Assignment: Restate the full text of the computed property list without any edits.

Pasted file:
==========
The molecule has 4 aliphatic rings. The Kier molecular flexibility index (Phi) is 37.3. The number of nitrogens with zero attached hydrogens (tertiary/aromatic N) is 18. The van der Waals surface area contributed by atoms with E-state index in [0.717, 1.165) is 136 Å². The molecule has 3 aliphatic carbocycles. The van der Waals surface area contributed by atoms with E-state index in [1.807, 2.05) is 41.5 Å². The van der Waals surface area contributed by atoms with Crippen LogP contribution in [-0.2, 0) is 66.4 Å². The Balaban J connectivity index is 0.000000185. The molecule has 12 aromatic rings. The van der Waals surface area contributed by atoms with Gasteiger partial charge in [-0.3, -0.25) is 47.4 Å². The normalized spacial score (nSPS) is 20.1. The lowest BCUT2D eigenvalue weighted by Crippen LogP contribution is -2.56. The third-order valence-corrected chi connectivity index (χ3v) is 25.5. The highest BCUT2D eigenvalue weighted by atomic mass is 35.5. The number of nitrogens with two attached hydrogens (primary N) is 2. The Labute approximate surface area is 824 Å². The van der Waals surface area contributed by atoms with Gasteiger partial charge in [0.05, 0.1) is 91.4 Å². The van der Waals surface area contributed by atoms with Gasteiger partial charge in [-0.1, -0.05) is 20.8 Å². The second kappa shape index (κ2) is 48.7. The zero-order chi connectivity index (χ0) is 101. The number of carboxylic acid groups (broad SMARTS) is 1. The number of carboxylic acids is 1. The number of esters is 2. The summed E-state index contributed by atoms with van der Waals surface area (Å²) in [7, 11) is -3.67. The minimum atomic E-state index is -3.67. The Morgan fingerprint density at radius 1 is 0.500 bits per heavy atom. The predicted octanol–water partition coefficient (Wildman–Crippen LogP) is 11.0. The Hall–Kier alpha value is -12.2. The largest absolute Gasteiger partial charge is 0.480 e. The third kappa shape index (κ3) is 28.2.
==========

The molecule has 4 aliphatic rings. The Kier molecular flexibility index (Phi) is 37.3. The number of nitrogens with zero attached hydrogens (tertiary/aromatic N) is 18. The van der Waals surface area contributed by atoms with E-state index in [0.717, 1.165) is 136 Å². The molecule has 3 aliphatic carbocycles. The van der Waals surface area contributed by atoms with E-state index in [1.807, 2.05) is 41.5 Å². The van der Waals surface area contributed by atoms with Crippen LogP contribution in [-0.2, 0) is 66.4 Å². The Balaban J connectivity index is 0.000000185. The molecule has 12 aromatic rings. The van der Waals surface area contributed by atoms with Gasteiger partial charge in [-0.3, -0.25) is 47.4 Å². The normalized spacial score (nSPS) is 20.1. The lowest BCUT2D eigenvalue weighted by Crippen LogP contribution is -2.56. The third-order valence-corrected chi connectivity index (χ3v) is 25.5. The highest BCUT2D eigenvalue weighted by atomic mass is 35.5. The number of nitrogens with two attached hydrogens (primary N) is 2. The Labute approximate surface area is 824 Å². The van der Waals surface area contributed by atoms with Gasteiger partial charge in [0.05, 0.1) is 91.4 Å². The van der Waals surface area contributed by atoms with Gasteiger partial charge in [-0.1, -0.05) is 20.8 Å². The second kappa shape index (κ2) is 48.7. The zero-order chi connectivity index (χ0) is 101. The number of carboxylic acid groups (broad SMARTS) is 1. The number of carboxylic acids is 1. The number of esters is 2. The summed E-state index contributed by atoms with van der Waals surface area (Å²) in [7, 11) is -3.67. The minimum atomic E-state index is -3.67. The Morgan fingerprint density at radius 1 is 0.500 bits per heavy atom. The predicted octanol–water partition coefficient (Wildman–Crippen LogP) is 11.0. The Hall–Kier alpha value is -12.2. The largest absolute Gasteiger partial charge is 0.480 e. The third kappa shape index (κ3) is 28.2.